This blog represents most of the newspaper columns (appearing in various Colorado Community Newspapers and Yourhub.com) written by me, James LaRue, during the time in which I was the director of the Douglas County Libraries in Douglas County, Colorado. (Some columns are missing, due to my own filing errors.) This blog covers the time period from April 11, 1990 to January 12, 2012.

Unless I say so, the views expressed here are mine and mine alone. They may be quoted elsewhere, so long as you give attribution. The dates are (at least according my records) the dates of publication in one of the above print newspapers.

The blog archive (web view) is in chronological order. The display of entries, below, seems to be in reverse order, new to old.

All of the mistakes are of course my own responsibility.

Wednesday, January 19, 1994

January 19, 1994 - baseball and art

Generally speaking, I believe that people should strive to know as much as possible. I believe that curiosity is a good thing. I admire enthusiasm for a subject -- almost any subject.

But there are a few areas of human effort about which I strive to maintain a near total ignorance. One of these areas is sports.

I suspect that it all goes back to my childhood in Illinois. In the neighborhood baseball games, I played right field. Deep, deep, right field -- somewhere, I think, in Indiana.

There are those who claim (and I suppose they're telling the truth) that they love the game of baseball. I've known otherwise fairly interesting people who have committed to memory vast databases of baseball trivia, and can reel it out for hours.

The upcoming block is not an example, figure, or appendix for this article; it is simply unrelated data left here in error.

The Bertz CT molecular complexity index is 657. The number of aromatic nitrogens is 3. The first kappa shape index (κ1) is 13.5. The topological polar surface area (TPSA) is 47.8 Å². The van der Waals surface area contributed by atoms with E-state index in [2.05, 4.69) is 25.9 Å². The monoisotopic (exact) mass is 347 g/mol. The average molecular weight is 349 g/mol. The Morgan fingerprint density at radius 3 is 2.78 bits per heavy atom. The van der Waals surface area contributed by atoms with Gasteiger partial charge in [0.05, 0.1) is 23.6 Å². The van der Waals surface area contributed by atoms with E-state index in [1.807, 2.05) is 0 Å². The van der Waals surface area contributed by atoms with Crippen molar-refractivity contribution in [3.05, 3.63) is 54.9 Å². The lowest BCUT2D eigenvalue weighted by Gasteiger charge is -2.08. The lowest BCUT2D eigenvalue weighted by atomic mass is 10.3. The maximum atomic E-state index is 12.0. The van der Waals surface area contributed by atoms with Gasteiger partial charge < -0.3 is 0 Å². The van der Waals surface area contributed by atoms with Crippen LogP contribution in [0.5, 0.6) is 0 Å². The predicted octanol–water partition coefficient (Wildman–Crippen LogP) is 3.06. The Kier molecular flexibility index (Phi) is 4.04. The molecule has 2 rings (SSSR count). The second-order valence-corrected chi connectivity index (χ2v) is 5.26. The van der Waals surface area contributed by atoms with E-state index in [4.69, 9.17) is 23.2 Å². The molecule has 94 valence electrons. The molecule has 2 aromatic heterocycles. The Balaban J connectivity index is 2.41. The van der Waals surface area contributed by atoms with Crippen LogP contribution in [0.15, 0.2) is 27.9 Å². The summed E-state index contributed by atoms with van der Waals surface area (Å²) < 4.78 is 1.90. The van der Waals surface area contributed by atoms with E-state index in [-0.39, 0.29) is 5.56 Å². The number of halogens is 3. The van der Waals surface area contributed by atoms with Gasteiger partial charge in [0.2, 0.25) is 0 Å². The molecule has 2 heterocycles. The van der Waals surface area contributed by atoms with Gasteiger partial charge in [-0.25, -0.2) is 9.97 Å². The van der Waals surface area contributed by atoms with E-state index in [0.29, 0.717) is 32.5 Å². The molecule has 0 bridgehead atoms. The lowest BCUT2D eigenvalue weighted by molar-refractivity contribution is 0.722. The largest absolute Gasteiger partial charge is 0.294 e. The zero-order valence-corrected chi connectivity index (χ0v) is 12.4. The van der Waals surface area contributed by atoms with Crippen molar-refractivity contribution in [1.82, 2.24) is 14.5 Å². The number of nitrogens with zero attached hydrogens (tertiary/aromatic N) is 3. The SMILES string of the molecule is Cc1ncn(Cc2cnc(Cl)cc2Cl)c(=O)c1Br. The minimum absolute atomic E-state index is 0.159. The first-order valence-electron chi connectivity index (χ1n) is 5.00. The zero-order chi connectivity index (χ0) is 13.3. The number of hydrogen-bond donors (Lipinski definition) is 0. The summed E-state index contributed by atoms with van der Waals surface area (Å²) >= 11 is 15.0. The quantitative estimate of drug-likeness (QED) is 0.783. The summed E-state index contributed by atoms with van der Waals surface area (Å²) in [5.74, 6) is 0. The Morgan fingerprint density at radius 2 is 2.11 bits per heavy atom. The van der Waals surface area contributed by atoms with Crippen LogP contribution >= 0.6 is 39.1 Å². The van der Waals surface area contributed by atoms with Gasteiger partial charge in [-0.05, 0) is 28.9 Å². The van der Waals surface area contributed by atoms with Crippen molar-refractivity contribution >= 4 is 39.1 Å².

Mostly what I remember about baseball is an abiding sense of boredom, punctuated by the occasional, random bounce into my territory, and my burst of running, stooping, hurling the ball toward home plate ... and then more boredom.

Once somebody took me to a live baseball game in Chicago. I did enjoy watching the crowd. The hot dog was great -- as only a Chicago hot dog can be great. But the game itself was a major league yawner. And why anyone would want to subject themselves to watching baseball ON TV is utterly beyond my comprehension.

I have been informed that Denver now has its own baseball team. To tell you the absolute truth, I don't even know what its name is. I'm sure I've heard it before. And I COULD look it up. But baseball happens to fall into one of my areas of carefully preserved ignorance.

Nonethless, I do understand that this quirk of my character puts me in the distinct minority. We have lots of baseball fans, not only in Douglas County, but within the library district as a whole.

So from January 17 to January 22, the Philip S. Miller Library will proudly display a scale model of the Coors Field. Underwritten by Coors, this exhibit is the object of great curiosity and interest throughout the Denver metropolitan area -- we've already received a lot of phone calls about it.

Accompanying the exhibit will also be a display of books about baseball. I am confident that there will be an enthusiastic audience for both. Catch it if you can.

In addition to the Coors Field display, the Philip S. Miller Library is hosting an exhibit sponsored by the Douglas County Schools' "Adopt A School" program. It features student art work. You can see this one right now, and it will be running through February 25.

It happens that I have about as much artistic TALENT as I have interest in baseball. But there's a difference: art does interest me, and I have been very impressed over the past several years at the quality of the artwork produced by Douglas County students. This year's exhibit has some superb pieces. It's worth a look.

Following that exhibit, we'll have what branch manager Holly Deni calls "the ever-popular 'things found in our books' display." You can only begin to imagine.

Taken together, we've got a little something for everybody -- and the promise of other new and even controversial exhibits in the future.

At your public library, it pays to keep your eyes open. You never know when something might drop out of the sky and ... wake you up.

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